Finns pay high taxes “but they don’t spend all their money building $22 billion aircraft carriers, $8 billion submarines, $412 million fighter planes, or spend a million dollars a year keeping each soldier in foreign adventures such as Iraq and Afghanistan,” as noted in a recent article by Ed Raymond in Duluth, Minnesota’s Weekly Reader. On the contrary, Finnish children are guaranteed essentials in the way of food and clothing, medical care, counseling and even taxi fare, if needed. “All student health care is free for the family. The state provides three years of maternity leave for the mother and subsidized day care for parents. All five-year-olds attend a preschool program that emphasizes play and socializing. Ninety-seven percent of six-year-olds attend public pre-schools where they begin to study academics. ‘Real’ school begins at seven and is compulsory,” as Raymond goes on to point out.

Finnish schools are rated the highest in the world; their  teachers are held in high esteem, paid well, and are drawn from the top quartile of university students.  Last year in Finland there were 6.600 applicants for 660 empty teaching slots. The student-to-teacher ratio is seven to one. Contrast this with our over-crowded classrooms and an educational system that underpays and overworks teachers and holds them in low regard. Clearly, there is something here worth pondering, and it lends the lie to the notion that socialism is an inherently bad thing and something to be avoided at all costs, especially given the fact that recent studies have suggested that the Finns are among the happiest people on earth.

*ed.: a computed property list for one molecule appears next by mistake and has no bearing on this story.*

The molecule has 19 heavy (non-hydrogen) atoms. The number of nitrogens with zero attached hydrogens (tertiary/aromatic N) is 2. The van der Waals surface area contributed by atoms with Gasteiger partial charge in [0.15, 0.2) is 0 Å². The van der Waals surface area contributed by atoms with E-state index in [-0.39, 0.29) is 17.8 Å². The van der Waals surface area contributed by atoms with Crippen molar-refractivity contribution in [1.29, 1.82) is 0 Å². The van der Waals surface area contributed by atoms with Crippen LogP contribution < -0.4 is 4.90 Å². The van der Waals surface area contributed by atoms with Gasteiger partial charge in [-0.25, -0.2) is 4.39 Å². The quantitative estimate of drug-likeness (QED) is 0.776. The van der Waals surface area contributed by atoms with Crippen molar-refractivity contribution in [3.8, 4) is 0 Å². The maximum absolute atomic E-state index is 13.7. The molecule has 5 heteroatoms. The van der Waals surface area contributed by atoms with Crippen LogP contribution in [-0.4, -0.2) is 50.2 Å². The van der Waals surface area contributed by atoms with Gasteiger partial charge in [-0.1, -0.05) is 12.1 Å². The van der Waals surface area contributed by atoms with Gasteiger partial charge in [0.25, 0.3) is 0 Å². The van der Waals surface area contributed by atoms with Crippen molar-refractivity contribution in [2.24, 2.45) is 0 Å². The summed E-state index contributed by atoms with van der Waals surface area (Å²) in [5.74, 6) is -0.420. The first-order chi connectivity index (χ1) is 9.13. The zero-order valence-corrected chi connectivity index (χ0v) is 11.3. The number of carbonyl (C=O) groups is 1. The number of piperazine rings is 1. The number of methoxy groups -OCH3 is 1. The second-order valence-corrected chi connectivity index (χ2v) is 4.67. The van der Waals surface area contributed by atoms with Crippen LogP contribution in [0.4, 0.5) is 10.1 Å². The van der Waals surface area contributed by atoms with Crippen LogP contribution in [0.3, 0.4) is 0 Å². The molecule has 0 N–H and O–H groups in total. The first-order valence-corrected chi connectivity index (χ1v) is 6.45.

Am I advocating socialism? Not necessarily. But I advocate fairness and I am in total support of those who want a  system that taxes the wealthy as well as the poor; I support this President’s attempts to provide health care for those who cannot afford it; I vote for political candidates who seem to care more about people than about profits; but above all else, I oppose those who throw about terms they don’t understand in at an attempt to frighten rather than to advance understanding.